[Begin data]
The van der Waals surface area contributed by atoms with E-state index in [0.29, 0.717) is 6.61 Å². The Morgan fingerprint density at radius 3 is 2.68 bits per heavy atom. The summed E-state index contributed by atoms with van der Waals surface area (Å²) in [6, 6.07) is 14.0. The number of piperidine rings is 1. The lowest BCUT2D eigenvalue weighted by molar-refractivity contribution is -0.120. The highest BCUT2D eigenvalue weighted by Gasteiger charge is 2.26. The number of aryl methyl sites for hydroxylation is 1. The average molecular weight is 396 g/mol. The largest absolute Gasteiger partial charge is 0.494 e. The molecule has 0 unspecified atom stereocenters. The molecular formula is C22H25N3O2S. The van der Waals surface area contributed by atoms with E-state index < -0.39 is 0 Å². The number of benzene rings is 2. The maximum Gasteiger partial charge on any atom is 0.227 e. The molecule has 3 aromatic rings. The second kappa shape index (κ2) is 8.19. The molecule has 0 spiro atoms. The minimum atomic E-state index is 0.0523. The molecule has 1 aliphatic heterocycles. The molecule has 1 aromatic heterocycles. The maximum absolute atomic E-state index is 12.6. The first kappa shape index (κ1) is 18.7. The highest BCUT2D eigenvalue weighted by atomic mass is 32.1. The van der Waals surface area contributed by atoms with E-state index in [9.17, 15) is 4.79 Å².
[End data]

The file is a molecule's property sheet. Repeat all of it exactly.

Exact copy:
The van der Waals surface area contributed by atoms with E-state index in [0.29, 0.717) is 6.61 Å². The Morgan fingerprint density at radius 3 is 2.68 bits per heavy atom. The summed E-state index contributed by atoms with van der Waals surface area (Å²) in [6, 6.07) is 14.0. The number of piperidine rings is 1. The lowest BCUT2D eigenvalue weighted by molar-refractivity contribution is -0.120. The highest BCUT2D eigenvalue weighted by Gasteiger charge is 2.26. The number of aryl methyl sites for hydroxylation is 1. The average molecular weight is 396 g/mol. The largest absolute Gasteiger partial charge is 0.494 e. The molecule has 0 unspecified atom stereocenters. The molecular formula is C22H25N3O2S. The van der Waals surface area contributed by atoms with E-state index < -0.39 is 0 Å². The number of benzene rings is 2. The maximum Gasteiger partial charge on any atom is 0.227 e. The molecule has 3 aromatic rings. The second kappa shape index (κ2) is 8.19. The molecule has 0 spiro atoms. The minimum atomic E-state index is 0.0523. The molecule has 1 aliphatic heterocycles. The molecule has 1 aromatic heterocycles. The maximum absolute atomic E-state index is 12.6. The first kappa shape index (κ1) is 18.7. The highest BCUT2D eigenvalue weighted by atomic mass is 32.1. The van der Waals surface area contributed by atoms with E-state index in [9.17, 15) is 4.79 Å².